Migrate a Python application into a Docker container

To avoid repetition, for overview and language agnostic examples on application migration to containers see Migrate your application into a Docker container

Update your application

Exclude downloadable libraries

Add a Python-specific .gitignore file to the root of the Git repository.

Read configuration values from environment variables

Python natively supports the reading of environment variables. The os.environ.get() function reads the environment variables. This small function can intelligently report missing variables.

import os
import sys

def get_config_value(variable_name):

  value = os.environ.get(variable_name, None)
  if value is not None:
    return value

  sys.exit(f"'{variable_name}' environment variable not found")

Call it with


Automate the application build

Create the init.sh file

Create the init.sh file in the source directory and enable the execution with the command:

chmod +x init.sh

This file will contain the terminal initialization steps for the application. This example

  • activates the Anaconda Python environment and
  • sets the AWS_PROFILE environment variable value
conda activate aws-worker

Create the env.list file

The env.list text file contains the list of environment variables (without values) used by the application. When we run the Docker container, the –env-file option will copy those into the environment of the container.


Save the list of referenced Python packages in the requirements.txt file

When you install Python packages those are available for your application. As Python is an interpreted language those packages also have to be available during runtime in the container. The pip freeze command saves the list in a text file, so the container build process can also install them.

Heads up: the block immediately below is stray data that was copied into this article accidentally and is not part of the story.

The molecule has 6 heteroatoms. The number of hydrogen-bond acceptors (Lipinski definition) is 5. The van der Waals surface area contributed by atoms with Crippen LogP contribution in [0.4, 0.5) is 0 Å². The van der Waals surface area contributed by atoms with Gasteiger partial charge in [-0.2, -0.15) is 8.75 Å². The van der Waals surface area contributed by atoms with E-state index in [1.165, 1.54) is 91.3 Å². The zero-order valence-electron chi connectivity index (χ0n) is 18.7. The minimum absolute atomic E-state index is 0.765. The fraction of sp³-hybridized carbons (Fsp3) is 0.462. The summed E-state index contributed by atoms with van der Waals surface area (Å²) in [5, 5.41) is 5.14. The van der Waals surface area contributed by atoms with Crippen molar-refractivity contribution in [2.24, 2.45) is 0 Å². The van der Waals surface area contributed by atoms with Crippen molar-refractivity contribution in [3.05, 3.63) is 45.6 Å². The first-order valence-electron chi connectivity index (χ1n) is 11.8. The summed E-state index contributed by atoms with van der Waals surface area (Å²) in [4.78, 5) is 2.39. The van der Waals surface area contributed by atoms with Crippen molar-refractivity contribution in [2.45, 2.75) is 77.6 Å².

pip freeze > requirements.txt

Create the Dockerfile

The Dockerfile contains the list of instructions to build our application into a Docker container. This generic Dockerfile can build any Python application, as the referenced Python packages are listed in the requirements.txt file. In this example our main application file is aws_worker.py

FROM python:bullseye

WORKDIR /usr/src/app

COPY requirements.txt ./

RUN pip install --no-cache-dir -r requirements.txt

COPY . .

# -u option turns off print buffering in Python
CMD [ "python", "-u", "./aws_worker.py" ]

Create the Makefile

In the source directory create the Makefile to automate frequently executed steps. This Makefile provides the following functionality:

  • make init ( the first and default option, so it is enough to type “make”)
    • provides instructions on how to execute the init.sh file the first time you open the terminal in this directory. (“Make” recipes execute the instructions in subprocesses, so those lines cannot update the parent environment you are calling them from. The extra dot instructs the terminal to run the init.sh script in the same process. It is same as “source” but more portable.)
  • make run
    • starts the Python application
  • make install
    • installs the referenced Python packages and saves the list in the requirements.txt file
  • make docker-build
    • using the Dockerfile, builds the application into a Docker container
  • make docker-run
    • runs the Docker container using the list of environment variables from the env.list file
	# . ./init.sh

	pip install boto3
	pip install requests
	# Save the package list in the requirements file
	pip freeze > requirements.txt

	python aws_worker.py

	docker build -t aws-worker .

	docker run -it --env-file env.list aws-worker

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